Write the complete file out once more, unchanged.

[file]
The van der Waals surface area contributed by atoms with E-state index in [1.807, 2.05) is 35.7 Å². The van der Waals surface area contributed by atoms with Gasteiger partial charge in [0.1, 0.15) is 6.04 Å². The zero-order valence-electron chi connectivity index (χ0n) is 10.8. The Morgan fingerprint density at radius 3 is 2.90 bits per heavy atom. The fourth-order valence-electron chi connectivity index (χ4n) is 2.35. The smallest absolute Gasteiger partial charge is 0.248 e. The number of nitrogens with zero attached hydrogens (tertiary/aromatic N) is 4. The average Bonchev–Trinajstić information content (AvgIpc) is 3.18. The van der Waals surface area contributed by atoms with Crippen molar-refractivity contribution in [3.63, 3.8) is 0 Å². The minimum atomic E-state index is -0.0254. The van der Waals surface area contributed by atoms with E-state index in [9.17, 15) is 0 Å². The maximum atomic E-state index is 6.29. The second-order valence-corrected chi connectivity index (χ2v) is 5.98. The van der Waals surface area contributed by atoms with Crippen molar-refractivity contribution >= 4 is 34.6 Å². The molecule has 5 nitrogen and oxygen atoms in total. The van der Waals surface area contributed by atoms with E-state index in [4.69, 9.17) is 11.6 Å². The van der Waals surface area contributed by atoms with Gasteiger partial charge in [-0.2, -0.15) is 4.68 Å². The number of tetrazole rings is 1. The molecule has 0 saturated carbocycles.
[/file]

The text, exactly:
The van der Waals surface area contributed by atoms with E-state index in [1.807, 2.05) is 35.7 Å². The van der Waals surface area contributed by atoms with Gasteiger partial charge in [0.1, 0.15) is 6.04 Å². The zero-order valence-electron chi connectivity index (χ0n) is 10.8. The Morgan fingerprint density at radius 3 is 2.90 bits per heavy atom. The fourth-order valence-electron chi connectivity index (χ4n) is 2.35. The smallest absolute Gasteiger partial charge is 0.248 e. The number of nitrogens with zero attached hydrogens (tertiary/aromatic N) is 4. The average Bonchev–Trinajstić information content (AvgIpc) is 3.18. The van der Waals surface area contributed by atoms with Crippen molar-refractivity contribution in [3.63, 3.8) is 0 Å². The minimum atomic E-state index is -0.0254. The van der Waals surface area contributed by atoms with E-state index in [9.17, 15) is 0 Å². The maximum atomic E-state index is 6.29. The second-order valence-corrected chi connectivity index (χ2v) is 5.98. The van der Waals surface area contributed by atoms with Crippen molar-refractivity contribution >= 4 is 34.6 Å². The molecule has 5 nitrogen and oxygen atoms in total. The van der Waals surface area contributed by atoms with E-state index in [4.69, 9.17) is 11.6 Å². The van der Waals surface area contributed by atoms with Gasteiger partial charge in [-0.2, -0.15) is 4.68 Å². The number of tetrazole rings is 1. The molecule has 0 saturated carbocycles.